How government deficits fund private savings
The role government finance plays in a country's monetary system
The ruling Liberals have tabled another deficit budget. The government debt grows larger. Commentators are wringing their hands and wagging their fingers. The worries are largely based in misrepresentation or ignorance of government debt and money.
The received wisdom on government debt is that it saddles future generations with the burden of repayment. The received wisdom is wrong. As long as a government’s debt is denominated in its own currency, repayment is never a problem. Why? Because the government can always create the necessary funds.
A sovereign government’s debt is one source of a country’s currency. National governments literally spend money into existence.
Deficits can cause problems, but to properly understand those problems, we have to understand the role that government finance plays in a country’s monetary system.
Government Financing 101
The Canadian government finances deficit spending by borrowing money. Twenty per cent of the money is borrowed from the Bank of Canada (BOC). In other words, the government borrows that money from itself.
The borrowed money is recorded as a debt on the government’s account and an asset on the BOC’s account. As a Library of Parliament brief on the process states, the “Bank of Canada creates money through a few keystrokes.” It adds that “there is no external limit to the total amount of money that the Bank of Canada may create for the federal government.” The government could just as easily borrow from itself 100 per cent of the deficit funds.
Deficits fund savings
Not only do governments create money in order to fund their budget deficits, the government’s debt becomes the financial wealth of the private sector.
Changes in the financial assets of the government and the private sector mirror each other. Government debt equals private sector financial assets, by definition.
When the government posts a deficit, the private sector’s financial assets increase. When the government posts a surplus, the private sector’s financial assets decrease.
In other words, when the Canadian Taxpayers Federation hauls out their debt clock, showing the federal government’s increasing debt, they are also showing the private sector’s increasing financial wealth.
Separating the description from prescription
The theory describing how money works in sovereign currency countries is called Modern Monetary Theory or MMT. Many critics of MMT confuse description and prescription.
Some of the people most associated with MMT, such as academic Stephanie Kelton and U.S. congresswoman Alexandria Ocasio-Cortez, make policy prescriptions on the basis of MMT insights.
The most prominent example is a call for the U.S. government to fund an ambitious Green New Deal to move to a post-carbon economy. But this is distinct from the content of MMT, which describes how the money of sovereign currency countries works.
When deficits become problematic
One of the straw arguments against MMT is that its proponents claim deficits do not matter. That is completely wrong. Deficit spending puts money into the economy. When more money chases after the same number of goods or assets, the result is inflation, which can have deleterious effects. However, fear of inflation is vastly overblown.
Critics of MMT typically invoke a few historical instances of hyper-inflation. Venezuela, Zimbabwe and the Weimar Republic are their mantra. However, these events occurred in completely different economic contexts where production had collapsed. Besides, inflation is primarily a function of unequal economic power. Economic power allows some businesses to continually raise prices and not others.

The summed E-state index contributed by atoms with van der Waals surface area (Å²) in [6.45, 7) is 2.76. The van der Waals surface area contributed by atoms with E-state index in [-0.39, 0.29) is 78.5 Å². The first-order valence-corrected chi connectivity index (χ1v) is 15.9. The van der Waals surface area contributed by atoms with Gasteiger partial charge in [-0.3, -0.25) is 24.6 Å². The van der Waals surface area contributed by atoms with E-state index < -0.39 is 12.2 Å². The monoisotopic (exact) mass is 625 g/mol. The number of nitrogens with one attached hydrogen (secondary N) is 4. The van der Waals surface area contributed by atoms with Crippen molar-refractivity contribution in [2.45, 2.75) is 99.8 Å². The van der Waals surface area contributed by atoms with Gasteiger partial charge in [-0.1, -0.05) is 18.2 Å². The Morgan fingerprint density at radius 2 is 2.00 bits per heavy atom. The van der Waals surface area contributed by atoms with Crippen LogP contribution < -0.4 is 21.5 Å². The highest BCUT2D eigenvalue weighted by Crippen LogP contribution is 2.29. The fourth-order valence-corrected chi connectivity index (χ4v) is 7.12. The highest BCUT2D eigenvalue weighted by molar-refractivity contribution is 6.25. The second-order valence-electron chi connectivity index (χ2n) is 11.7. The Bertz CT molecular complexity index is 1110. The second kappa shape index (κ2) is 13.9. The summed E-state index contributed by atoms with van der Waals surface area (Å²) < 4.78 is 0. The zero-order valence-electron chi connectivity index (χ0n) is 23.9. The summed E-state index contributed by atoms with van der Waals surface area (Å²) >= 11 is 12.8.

Taxes offer a solution to inflation. Because governments create money, they do not need taxes to fund programs. Instead, taxes are used to remove from the economy some of the money chasing after goods. Although some MMT proponents advocate redistributive taxation, that is a prescription rather than a description.
One legitimate concern of deficit hawks is that partisan governments will use their spending power for partisan purposes. The repayment myth has constrained such abuse. However, we cannot properly manage the government’s unique spending power if we do not start from a basic understanding of money and government debt.
What it all means
We need to closely examine what governments are and are not funding. A Financial Times article about MMT recognized that the United States government operates as MMT theorizes. It just uses that spending power to fund a bloated military instead of transitioning to a post-carbon economy.
When the federal government deflects calls to fund certain programs with a claim that they cannot afford it, they are misleading us. They can afford it. They are choosing not to fund it.
Consider the issue of on-reserve water quality. The Liberals promised to deal with the widespread and long-standing problem of poor-quality water in First Nation communities. However, the Parliamentary Budget Officer identified a 30 per cent shortfall in funding for dealing with the issue. As of Jan. 23, 2019, 91 communities have water advisories. Why? The funding shortfall is not because of fiscal constraints. It is a choice.
Deficit spending is not, in and of itself, a panacea to all of the issues Canada faces. The hurdles to achieving clean water for all First Nation communities are more than money. But by understanding the actual constraints on government finances, we can get past the obfuscating arguments that government debt is a burden on the future.
The tradeoff is not between the financial well-being of future generations and the current well-being of those in need. The tradeoff is between what the government is choosing to finance and what it’s choosing not to finance.
This article is republished from The Conversation under a Creative Commons license.